The surname Cojocar: heraldry, coat of arms and coat of arms
If your surname is Cojocar, surely on more than one occasion you have wondered about the heraldry of the surname Cojocar. Likewise, you might be interested if the surname Cojocar belongs to a relative of yours or someone very important to you. The heraldry of surnames is a fascinating world that still attracts a lot of attention today, and that is why more and more people are asking about the heraldry of the Cojocar surname.
The heraldry of Cojocar, a complicated topic
Sometimes it can be very confusing to try to explain how the heraldry of surnames works, however, we are going to try to explain the heraldry of the surname Cojocar in the simplest possible way. We recommend that to better understand everything we are going to tell you about the heraldry of the surname Cojocar, if you are totally unaware of how the coats of arms and heraldry came about, go to our main page and read the general explanation we give you there, that way you can better appreciate everything we have compiled about the heraldry of the surname Cojocar for you.
Coat of arms, coat of arms and heraldry of Cojocar
Similarly, and to make things easier, since we understand that most of the people looking for information about the Cojocar surname heraldry are especially interested in the coat of arms of the Cojocar surname, its composition, the meaning of its elements and if there are several coats of arms for the Cojocar surname, as well as everything that may have to do with the coat of arms of the Cojocar surname; we have taken the liberty of being flexible and using the words heraldry and coat of arms interchangeably when referring to the coat of arms of Cojocar.
Contributions to the heraldry of the surname Cojocar
We hope that the flexibility on the coat of arms of the Cojocar surname will not be taken as a lack of seriousness on our part, since we are constantly investigating to be able to offer the most rigorous information possible on the Cojocar coats of arms. However, if you have more information about the Cojocar heraldry, or you notice an error that needs to be corrected, please let us know so that we can have the biggest and best information on the net about the Cojocar coat of arms, explained in a simple and easy way.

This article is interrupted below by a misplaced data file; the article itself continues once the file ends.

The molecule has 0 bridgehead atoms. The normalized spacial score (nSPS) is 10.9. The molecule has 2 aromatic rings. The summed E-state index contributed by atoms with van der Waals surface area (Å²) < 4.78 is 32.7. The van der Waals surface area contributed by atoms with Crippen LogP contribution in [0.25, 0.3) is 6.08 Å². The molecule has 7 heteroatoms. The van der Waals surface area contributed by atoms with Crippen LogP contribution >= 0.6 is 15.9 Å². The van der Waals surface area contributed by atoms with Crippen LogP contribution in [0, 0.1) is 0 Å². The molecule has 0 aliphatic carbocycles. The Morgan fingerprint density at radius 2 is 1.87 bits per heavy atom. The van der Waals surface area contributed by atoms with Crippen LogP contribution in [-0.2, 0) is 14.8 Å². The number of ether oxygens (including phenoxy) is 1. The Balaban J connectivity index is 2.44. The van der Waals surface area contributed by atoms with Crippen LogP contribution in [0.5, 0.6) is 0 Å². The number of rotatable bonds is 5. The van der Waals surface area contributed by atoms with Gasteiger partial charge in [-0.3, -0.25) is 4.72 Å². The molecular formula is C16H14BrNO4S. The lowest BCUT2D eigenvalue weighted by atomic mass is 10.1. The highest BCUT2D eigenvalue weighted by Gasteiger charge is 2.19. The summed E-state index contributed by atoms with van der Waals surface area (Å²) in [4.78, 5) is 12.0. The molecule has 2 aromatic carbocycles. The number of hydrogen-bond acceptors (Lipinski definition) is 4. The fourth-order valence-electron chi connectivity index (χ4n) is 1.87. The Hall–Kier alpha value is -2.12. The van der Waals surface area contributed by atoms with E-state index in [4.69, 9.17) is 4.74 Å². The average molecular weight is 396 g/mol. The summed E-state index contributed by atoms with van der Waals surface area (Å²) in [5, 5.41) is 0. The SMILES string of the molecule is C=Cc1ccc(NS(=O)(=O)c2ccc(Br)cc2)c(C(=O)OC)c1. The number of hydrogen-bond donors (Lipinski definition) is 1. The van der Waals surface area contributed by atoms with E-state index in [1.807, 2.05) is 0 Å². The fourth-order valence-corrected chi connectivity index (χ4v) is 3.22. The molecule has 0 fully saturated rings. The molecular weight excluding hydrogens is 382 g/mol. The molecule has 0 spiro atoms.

- Animated - 1. Term used to indicate the head of any animal, which even being separated shows life in the eyes, are usually represented with gules or gold.
- Cruz de Santa Tecla - 1. Tao cross. Adopted as emblem by some cathedrals. (V. Tao).
- Curvilineo footwear - 1. It is said of the shield divided by two curved diagonals that leave the chief angles, being at the tip of the shield.
- Dolphin Crown of France - 1. It differs from the Royal of France by having in place of eight headbands, four dolphins, whose united tails are closed by a double flower of lis.
- Embraced - 1. term erroneously used by clutch. (V. Embradado). 2. Said by some authors of the animal that has the arms raised at the same time with the intention of hugging or relying although without touching.
- Extremities - 1. Generic name that serves to designate the tongue, teeth, nails, horns and animal legs.
- Failed Chevron - 1. This term is applied to the chevron in which the vertex of the latter is separated. (V. failed).
- Flordelisado foot, cross of - 1. It is said of the cross whose foot ends in the form of a flower of lis.
- Half flight down - 1. The tips of the half flight or wing must point in the direction of the shield.
- Heart - 1. The human or animal heart represents and paints naturally. It appears in some inflamed or flaming blazons. 2. Some authors call the panela.
- Home of paratge - 1. Hidalgo de Cataluña. Equivalent to the Hidalgo de Castilla and the Infanzón in Aragon
- Janus - 1. One of the ancient gods of Rome. He is represented with two opposite faces, one that looks at the future or the West, and the other that looks at the past or east. To him is due to the name of the month of January (janarius), month consecrated to Jano.
- Nailed - 1. It is said of the piece, whose nails are of different enamel than the main figure.
- sustained boss - 1. It is said of the lower third of the boss is of different enamel than this one than the field of the shield.
- this what - 1. Long and narrow -leaf sword of triangular section of very sharp tips White weapon suitable to hurt (lunge).
- Trophy - 1. Set of military weapons and badges grouped with some symmetry, such as bullets, cannons, rifles, grenades, picas, drums, etc.
- unscathed - 1. It is said of all that animal that does not carry any garrison.
- Vain - 1. Terms used in some ancient nobles to describe the piece or vacuum or empty figure inside letting the shield field see. (V. empty, bucked, hollow, empty, empty, vain.).